As enthusiasts of Boa constrictor, we are frequently asked this question. The answer to this is: In the worst case, you don’t recognize it at all. Let us assume that a "breeder" would cross a female Boa c. constrictor, Suriname locality with a male Boa c. imperator, Colombian locality. This results in a litter of, say, 20 young. You can be very certain that there will be at least one animal in this litter that looks like mom, has all the external characteristics of a Suriname Boa c. constrictor, and cannot be physically distinguished from such. There will also be at least one neonate in this litter that shows all the characteristics of its father, and looks like Boa c. imperator.
However, if these animals are later used for breeding, the swindle will quickly come to light, since the young will look quite multi-cultural.

We have lately seen the claim for the animals to be “…100% pure-bred” in ads in the classified section of the DGHT (German Society for Herpetology), however, these claims rarely proved to be legit upon closer examination. Statements, such as: “The breeder assured me that the animals were pure-bred, but I don’t know for sure”, or, “…judging by the behavior of the parent animals as neonates, I conclude that their parent-animals must have been wild-caught” are common.

“Oh mei” (“Oh my”), as one would say in Bavaria...

Therefore, there is only one way to be one hundred percent certain: Purchase from absolutely reliable sources only.

The following is of utmost importance:

The line of descent should be traceable back to its distribution area!

Only if this is possible you can be sure that you are acquiring a snake that is of true subspecies AND locality.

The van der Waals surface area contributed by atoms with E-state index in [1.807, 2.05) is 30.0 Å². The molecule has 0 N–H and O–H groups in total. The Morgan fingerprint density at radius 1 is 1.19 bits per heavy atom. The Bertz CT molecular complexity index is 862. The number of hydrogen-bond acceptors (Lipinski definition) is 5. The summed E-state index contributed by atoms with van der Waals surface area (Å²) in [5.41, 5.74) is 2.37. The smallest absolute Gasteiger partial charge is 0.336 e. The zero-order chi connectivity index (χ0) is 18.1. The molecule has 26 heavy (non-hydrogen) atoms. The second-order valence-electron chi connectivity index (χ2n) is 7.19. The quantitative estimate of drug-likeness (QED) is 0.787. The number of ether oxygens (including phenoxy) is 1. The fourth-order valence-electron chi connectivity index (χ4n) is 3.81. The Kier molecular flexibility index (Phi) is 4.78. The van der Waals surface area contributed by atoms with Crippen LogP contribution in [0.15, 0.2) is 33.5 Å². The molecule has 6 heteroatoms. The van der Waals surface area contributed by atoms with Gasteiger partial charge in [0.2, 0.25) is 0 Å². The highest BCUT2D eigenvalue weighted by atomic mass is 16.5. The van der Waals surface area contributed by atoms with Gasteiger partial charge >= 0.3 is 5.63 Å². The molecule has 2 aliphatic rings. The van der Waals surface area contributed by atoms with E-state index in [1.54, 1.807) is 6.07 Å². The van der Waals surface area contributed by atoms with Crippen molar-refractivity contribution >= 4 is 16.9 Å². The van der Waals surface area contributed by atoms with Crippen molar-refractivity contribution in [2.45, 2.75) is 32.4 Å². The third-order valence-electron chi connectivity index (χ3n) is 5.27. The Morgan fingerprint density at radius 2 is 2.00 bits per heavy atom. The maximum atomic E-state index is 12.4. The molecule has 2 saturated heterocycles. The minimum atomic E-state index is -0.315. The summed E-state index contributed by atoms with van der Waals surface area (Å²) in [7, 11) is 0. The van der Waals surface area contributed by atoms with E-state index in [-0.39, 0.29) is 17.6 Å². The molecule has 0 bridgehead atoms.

The same is also valid for determining the subspecies Boa c. constrictor and Boa c. imperator. Proper determination can be done only if the line of descent has been studied accordingly.

Unfortunately, it is human nature to believe what one wants to believe. The claim of the offspring being (for instance) pure-bred Honduran Boa c. imperator is therefore often readily accepted without proof, if the animals happen to be offered at a reasonable price. Be warned: Since the demand for pure-bred boas has increased significantly over the last few years, even the dumbest breeder of crossbred boas knows by now what to tell people in order to make the sale.

Recognize a crossbreed Boa constrictor | Boa constrictor mutts | distinguish a crossbreed  Boa constrictor | how to tell a crossbreed boa from a true boa constrictor |  Boa constrictor cross | Boa constrictor mix-breed | cross-breeding boa constrictors

Furthermore there are keepers and breeders of Boa constrictor, who do not know, that their animal is a crossbreed. They take a look at the CITES – certificate and read Boa c. constrictor or Boa c. imperator. Well, if the government makes this classification, then it should be true, right? No! For the most part, the officials in charge do not have the knowledge, to distinguish a crossbreed from a true Boa constrictor, so they just note down, what the breeder claims.
Especially for swindlers among the breeders this circumstance was an advantage. So a crossbreed with a red tail quick became a Suriname red-tail boa. No red tail? No problem! Then they sell it as true a Boa c. imperator.
There are many keepers of crossbreeds, who swear that their animals are true Boa c. constrictor or Boa c. imperator.

This being is the living evidence for the fact, that it is impossible to tell a true Boa constrictor subspecies from a crossbreed only from its appearence.
The animal looks like a true Boa c. constrictor from the distribution area Surinam, but the father was a  Colombian Boa c. imperator!
You see what we will face in the future and maybe you understand why we use almost exclusively wildcaught and farm bred animals for our breeding projects.
We thank Tom Burke for providing us with this photo. He has not bred this animal, he just bought it. He don't shares our attitude completely, either.